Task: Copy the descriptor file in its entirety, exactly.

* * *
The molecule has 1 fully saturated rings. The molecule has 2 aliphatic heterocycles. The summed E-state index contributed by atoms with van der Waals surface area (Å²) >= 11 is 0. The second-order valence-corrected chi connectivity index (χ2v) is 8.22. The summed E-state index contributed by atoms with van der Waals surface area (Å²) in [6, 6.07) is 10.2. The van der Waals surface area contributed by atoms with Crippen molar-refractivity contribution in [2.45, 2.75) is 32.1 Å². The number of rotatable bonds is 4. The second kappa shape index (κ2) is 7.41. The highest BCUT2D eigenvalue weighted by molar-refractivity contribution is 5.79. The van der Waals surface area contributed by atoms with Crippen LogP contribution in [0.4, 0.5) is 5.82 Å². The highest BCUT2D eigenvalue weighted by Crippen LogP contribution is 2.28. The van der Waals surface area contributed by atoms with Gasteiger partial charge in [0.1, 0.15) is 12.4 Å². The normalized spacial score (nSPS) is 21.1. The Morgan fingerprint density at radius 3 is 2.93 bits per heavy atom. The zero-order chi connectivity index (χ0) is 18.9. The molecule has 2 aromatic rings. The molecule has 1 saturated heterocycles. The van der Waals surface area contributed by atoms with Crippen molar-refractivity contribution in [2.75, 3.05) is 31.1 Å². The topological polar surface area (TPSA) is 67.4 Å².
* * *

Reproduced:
The molecule has 1 fully saturated rings. The molecule has 2 aliphatic heterocycles. The summed E-state index contributed by atoms with van der Waals surface area (Å²) >= 11 is 0. The second-order valence-corrected chi connectivity index (χ2v) is 8.22. The summed E-state index contributed by atoms with van der Waals surface area (Å²) in [6, 6.07) is 10.2. The van der Waals surface area contributed by atoms with Crippen molar-refractivity contribution in [2.45, 2.75) is 32.1 Å². The number of rotatable bonds is 4. The second kappa shape index (κ2) is 7.41. The highest BCUT2D eigenvalue weighted by molar-refractivity contribution is 5.79. The van der Waals surface area contributed by atoms with Crippen LogP contribution in [0.4, 0.5) is 5.82 Å². The highest BCUT2D eigenvalue weighted by Crippen LogP contribution is 2.28. The van der Waals surface area contributed by atoms with Gasteiger partial charge in [0.1, 0.15) is 12.4 Å². The normalized spacial score (nSPS) is 21.1. The Morgan fingerprint density at radius 3 is 2.93 bits per heavy atom. The zero-order chi connectivity index (χ0) is 18.9. The molecule has 2 aromatic rings. The molecule has 1 saturated heterocycles. The van der Waals surface area contributed by atoms with Crippen molar-refractivity contribution in [2.75, 3.05) is 31.1 Å². The topological polar surface area (TPSA) is 67.4 Å².